All told, the complaint illustrates how Publicis’s aggressive and harmful sales strategies contributed to the opioid crisis, both nationwide and in our state. According to the New Jersey Department of Health, more than 9,800 individuals have died from a prescription opioid overdose over the last 10 years. These deaths—and the impacts on thousands who have struggled with opioid addiction—have created considerable costs for our healthcare, child welfare, and criminal justice systems. Beyond the financial toll to the state, Publicis’s work has driven opioid addiction, substance use, and overdose deaths that have torn families apart, damaged relationships, and devastated communities.

As part of the settlement, Publicis will release on a public website thousands of internal documents detailing its work for opioid companies like Purdue Pharma. Publicis must produce all documents no later than 12 months after execution of the Consent Judgments to be filed by all participating States.

In addition, Publicis will stop accepting client work for opioid-based Schedule II and Schedule III controlled substances.

The terms of the settlement also apply to Publicis’s related entities, including Razorfish Health, LLC; Verilogue, Inc.; Publicis Health Media, LLC, Rosetta Marketing Services, LLC; and Saatchi & Saatchi Healthcare Communications, Inc.

Publicis Health and those related entities are part of the French multinational firm Publicis Groupe; the $350 million settlement, however, only applies to Publicis Health and the other US-based firms.

The filings are the latest action Attorney General Platkin has taken to combat the opioid crisis and to hold accountable those responsible for creating and fueling the crisis. In New Jersey, the State and eligible local governments currently stand to receive approximately $1.14 billion in opioid settlement funds from other nationwide legal settlements with drug manufacturers, drug distributors, and pharmacy chains for their roles in the crisis. These funds are to be used for initiatives to save lives, promote addiction prevention and harm reduction, increase access to treatment and recovery services, and otherwise mitigate the harms that the opioid crisis has visited upon our communities. The State has also secured additional recoveries through settlements with McKinsey & Co. and a pharmaceutical executive who contributed to the opioid crisis, and remains committed to holding accountable other actors who profit from the addiction epidemic.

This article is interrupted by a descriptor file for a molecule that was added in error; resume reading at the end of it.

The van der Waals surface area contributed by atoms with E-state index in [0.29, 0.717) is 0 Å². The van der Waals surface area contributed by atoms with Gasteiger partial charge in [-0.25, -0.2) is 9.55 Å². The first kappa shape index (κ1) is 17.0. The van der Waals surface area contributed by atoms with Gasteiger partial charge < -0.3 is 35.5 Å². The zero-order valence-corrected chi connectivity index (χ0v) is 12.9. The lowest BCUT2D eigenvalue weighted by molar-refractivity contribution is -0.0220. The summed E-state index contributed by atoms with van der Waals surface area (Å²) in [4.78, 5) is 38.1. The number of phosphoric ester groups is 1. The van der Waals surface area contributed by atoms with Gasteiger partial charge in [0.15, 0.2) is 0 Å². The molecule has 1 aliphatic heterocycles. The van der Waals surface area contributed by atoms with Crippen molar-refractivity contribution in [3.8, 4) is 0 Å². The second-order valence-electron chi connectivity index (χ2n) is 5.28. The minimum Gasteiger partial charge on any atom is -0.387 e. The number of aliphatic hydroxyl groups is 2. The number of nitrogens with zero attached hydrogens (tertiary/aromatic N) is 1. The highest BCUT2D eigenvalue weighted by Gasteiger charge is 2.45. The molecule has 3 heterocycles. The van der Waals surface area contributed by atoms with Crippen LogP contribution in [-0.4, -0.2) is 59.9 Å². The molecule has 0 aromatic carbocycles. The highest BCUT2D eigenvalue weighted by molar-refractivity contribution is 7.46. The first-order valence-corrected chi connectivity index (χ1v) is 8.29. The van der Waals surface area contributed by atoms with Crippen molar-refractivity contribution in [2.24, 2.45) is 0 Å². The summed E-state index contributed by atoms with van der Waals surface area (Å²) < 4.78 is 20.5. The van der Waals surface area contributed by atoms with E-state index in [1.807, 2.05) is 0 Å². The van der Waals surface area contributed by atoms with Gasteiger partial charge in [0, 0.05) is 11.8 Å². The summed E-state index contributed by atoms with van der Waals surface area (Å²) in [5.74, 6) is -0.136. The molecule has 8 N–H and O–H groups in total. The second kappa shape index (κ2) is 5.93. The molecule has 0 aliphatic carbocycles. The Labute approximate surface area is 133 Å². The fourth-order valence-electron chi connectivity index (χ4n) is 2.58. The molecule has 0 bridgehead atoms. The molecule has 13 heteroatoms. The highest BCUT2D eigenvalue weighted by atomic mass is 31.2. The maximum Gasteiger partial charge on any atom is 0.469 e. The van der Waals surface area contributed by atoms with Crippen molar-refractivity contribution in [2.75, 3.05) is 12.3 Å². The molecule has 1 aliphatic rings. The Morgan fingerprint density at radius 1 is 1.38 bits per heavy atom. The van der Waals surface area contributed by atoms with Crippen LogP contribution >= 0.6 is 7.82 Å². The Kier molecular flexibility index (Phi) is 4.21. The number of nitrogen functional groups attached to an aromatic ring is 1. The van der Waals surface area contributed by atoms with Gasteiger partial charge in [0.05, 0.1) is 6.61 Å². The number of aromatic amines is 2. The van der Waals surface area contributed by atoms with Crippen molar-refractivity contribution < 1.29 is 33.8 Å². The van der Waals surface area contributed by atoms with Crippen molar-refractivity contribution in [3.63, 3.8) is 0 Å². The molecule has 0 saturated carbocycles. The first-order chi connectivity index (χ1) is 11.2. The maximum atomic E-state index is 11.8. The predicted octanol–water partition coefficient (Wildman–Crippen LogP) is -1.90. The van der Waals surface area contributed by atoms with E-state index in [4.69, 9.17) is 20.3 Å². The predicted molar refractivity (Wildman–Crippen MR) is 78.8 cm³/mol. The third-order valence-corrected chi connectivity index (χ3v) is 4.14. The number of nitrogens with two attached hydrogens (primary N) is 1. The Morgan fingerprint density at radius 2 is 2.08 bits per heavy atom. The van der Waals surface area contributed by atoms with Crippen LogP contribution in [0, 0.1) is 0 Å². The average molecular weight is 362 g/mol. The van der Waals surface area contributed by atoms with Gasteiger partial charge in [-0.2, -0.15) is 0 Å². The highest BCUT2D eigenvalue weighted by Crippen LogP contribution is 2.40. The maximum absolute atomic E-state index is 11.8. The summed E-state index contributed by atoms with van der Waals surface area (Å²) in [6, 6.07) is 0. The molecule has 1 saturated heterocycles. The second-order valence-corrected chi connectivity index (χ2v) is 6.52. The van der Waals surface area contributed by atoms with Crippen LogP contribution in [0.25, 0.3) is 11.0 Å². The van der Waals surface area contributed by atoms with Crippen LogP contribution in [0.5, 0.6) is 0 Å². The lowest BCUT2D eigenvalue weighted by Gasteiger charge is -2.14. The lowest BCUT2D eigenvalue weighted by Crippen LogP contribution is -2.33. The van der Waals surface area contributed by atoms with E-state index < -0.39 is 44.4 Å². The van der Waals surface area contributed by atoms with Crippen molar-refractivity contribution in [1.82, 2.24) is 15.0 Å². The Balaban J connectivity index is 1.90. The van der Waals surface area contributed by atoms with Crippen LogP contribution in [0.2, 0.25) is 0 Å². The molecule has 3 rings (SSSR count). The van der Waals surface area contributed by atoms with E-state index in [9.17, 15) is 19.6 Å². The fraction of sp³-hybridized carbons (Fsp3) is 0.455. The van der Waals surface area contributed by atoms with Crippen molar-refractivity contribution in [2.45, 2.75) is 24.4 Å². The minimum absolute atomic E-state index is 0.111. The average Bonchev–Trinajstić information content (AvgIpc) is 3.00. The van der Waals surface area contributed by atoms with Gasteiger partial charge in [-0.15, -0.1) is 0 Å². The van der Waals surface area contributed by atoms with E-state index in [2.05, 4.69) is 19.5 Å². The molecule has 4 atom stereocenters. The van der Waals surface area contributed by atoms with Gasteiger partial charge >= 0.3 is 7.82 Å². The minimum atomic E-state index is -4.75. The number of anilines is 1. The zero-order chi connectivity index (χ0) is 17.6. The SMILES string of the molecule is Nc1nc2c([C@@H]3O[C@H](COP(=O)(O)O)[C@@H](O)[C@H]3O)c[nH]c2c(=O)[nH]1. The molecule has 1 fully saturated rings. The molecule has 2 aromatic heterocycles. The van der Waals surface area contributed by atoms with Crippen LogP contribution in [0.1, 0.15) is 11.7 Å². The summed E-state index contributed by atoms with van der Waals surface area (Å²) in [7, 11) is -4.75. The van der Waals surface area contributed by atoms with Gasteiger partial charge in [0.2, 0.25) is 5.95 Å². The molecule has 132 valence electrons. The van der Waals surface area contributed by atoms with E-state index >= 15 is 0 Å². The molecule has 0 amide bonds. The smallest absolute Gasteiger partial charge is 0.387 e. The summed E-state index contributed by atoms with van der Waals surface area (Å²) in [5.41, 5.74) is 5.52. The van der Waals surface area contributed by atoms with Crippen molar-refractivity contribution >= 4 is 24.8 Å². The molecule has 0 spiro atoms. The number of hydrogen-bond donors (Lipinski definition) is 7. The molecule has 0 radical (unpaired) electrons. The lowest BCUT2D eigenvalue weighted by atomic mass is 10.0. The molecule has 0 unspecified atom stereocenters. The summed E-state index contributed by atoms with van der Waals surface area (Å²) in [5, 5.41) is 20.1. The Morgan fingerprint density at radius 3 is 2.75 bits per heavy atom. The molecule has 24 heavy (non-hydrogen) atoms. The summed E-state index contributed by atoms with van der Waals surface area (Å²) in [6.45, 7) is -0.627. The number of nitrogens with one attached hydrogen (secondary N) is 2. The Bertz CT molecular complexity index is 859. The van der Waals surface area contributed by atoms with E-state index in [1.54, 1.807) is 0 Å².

Colorado led the multistate group during the Publicis investigation and was joined on an executive committee by the attorneys general of California, Connecticut, Idaho, Massachusetts, New York, North Carolina, Oregon, Tennessee, and Vermont. Attorneys general from all states, territories, and the District of Columbia have signed onto and joined the Publicis settlement.

Assistant Attorney General Lara Fogel and Deputy Attorneys General Brian DeVito and Jesse Sierant of the Division of Law’s Affirmative Civil Enforcement Practice Group handled the Publicis matter on behalf of the State of New Jersey.